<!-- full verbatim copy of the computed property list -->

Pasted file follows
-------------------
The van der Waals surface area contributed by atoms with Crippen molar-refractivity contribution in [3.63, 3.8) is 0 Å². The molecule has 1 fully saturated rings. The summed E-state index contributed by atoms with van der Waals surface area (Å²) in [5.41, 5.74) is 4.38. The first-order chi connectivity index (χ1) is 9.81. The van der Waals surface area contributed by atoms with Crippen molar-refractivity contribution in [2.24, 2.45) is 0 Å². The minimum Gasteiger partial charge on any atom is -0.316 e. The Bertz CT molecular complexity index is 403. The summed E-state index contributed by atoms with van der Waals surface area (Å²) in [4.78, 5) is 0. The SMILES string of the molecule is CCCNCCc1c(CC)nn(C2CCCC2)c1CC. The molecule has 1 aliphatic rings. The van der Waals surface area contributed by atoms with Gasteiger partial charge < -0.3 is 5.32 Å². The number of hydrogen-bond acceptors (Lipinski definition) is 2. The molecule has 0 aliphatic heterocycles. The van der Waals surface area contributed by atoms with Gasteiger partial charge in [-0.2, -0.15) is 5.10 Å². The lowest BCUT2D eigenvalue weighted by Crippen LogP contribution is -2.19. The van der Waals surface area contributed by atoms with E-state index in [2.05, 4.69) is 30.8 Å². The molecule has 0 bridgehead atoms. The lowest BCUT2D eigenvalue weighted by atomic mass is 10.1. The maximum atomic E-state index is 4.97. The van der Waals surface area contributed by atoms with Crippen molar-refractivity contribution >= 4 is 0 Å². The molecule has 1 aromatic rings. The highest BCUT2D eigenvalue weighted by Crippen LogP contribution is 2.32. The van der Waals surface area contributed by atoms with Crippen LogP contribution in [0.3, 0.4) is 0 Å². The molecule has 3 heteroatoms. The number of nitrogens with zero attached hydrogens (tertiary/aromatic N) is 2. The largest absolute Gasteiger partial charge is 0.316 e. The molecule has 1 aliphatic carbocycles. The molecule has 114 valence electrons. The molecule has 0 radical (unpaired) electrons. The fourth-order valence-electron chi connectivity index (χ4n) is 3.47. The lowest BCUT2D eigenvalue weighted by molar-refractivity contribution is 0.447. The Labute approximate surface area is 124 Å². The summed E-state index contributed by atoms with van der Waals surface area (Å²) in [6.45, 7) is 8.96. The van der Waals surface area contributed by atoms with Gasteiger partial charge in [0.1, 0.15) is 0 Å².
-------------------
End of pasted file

The van der Waals surface area contributed by atoms with Crippen molar-refractivity contribution in [3.63, 3.8) is 0 Å². The molecule has 1 fully saturated rings. The summed E-state index contributed by atoms with van der Waals surface area (Å²) in [5.41, 5.74) is 4.38. The first-order chi connectivity index (χ1) is 9.81. The van der Waals surface area contributed by atoms with Crippen molar-refractivity contribution in [2.24, 2.45) is 0 Å². The minimum Gasteiger partial charge on any atom is -0.316 e. The Bertz CT molecular complexity index is 403. The summed E-state index contributed by atoms with van der Waals surface area (Å²) in [4.78, 5) is 0. The SMILES string of the molecule is CCCNCCc1c(CC)nn(C2CCCC2)c1CC. The molecule has 1 aliphatic rings. The van der Waals surface area contributed by atoms with Gasteiger partial charge < -0.3 is 5.32 Å². The number of hydrogen-bond acceptors (Lipinski definition) is 2. The molecule has 0 aliphatic heterocycles. The van der Waals surface area contributed by atoms with Gasteiger partial charge in [-0.2, -0.15) is 5.10 Å². The lowest BCUT2D eigenvalue weighted by Crippen LogP contribution is -2.19. The van der Waals surface area contributed by atoms with E-state index in [2.05, 4.69) is 30.8 Å². The molecule has 0 bridgehead atoms. The lowest BCUT2D eigenvalue weighted by atomic mass is 10.1. The maximum atomic E-state index is 4.97. The van der Waals surface area contributed by atoms with Crippen molar-refractivity contribution >= 4 is 0 Å². The molecule has 1 aromatic rings. The highest BCUT2D eigenvalue weighted by Crippen LogP contribution is 2.32. The van der Waals surface area contributed by atoms with Crippen LogP contribution in [0.3, 0.4) is 0 Å². The molecule has 3 heteroatoms. The number of nitrogens with zero attached hydrogens (tertiary/aromatic N) is 2. The largest absolute Gasteiger partial charge is 0.316 e. The molecule has 1 aliphatic carbocycles. The molecule has 114 valence electrons. The molecule has 0 radical (unpaired) electrons. The fourth-order valence-electron chi connectivity index (χ4n) is 3.47. The lowest BCUT2D eigenvalue weighted by molar-refractivity contribution is 0.447. The Labute approximate surface area is 124 Å². The summed E-state index contributed by atoms with van der Waals surface area (Å²) in [6.45, 7) is 8.96. The van der Waals surface area contributed by atoms with Gasteiger partial charge in [0.1, 0.15) is 0 Å².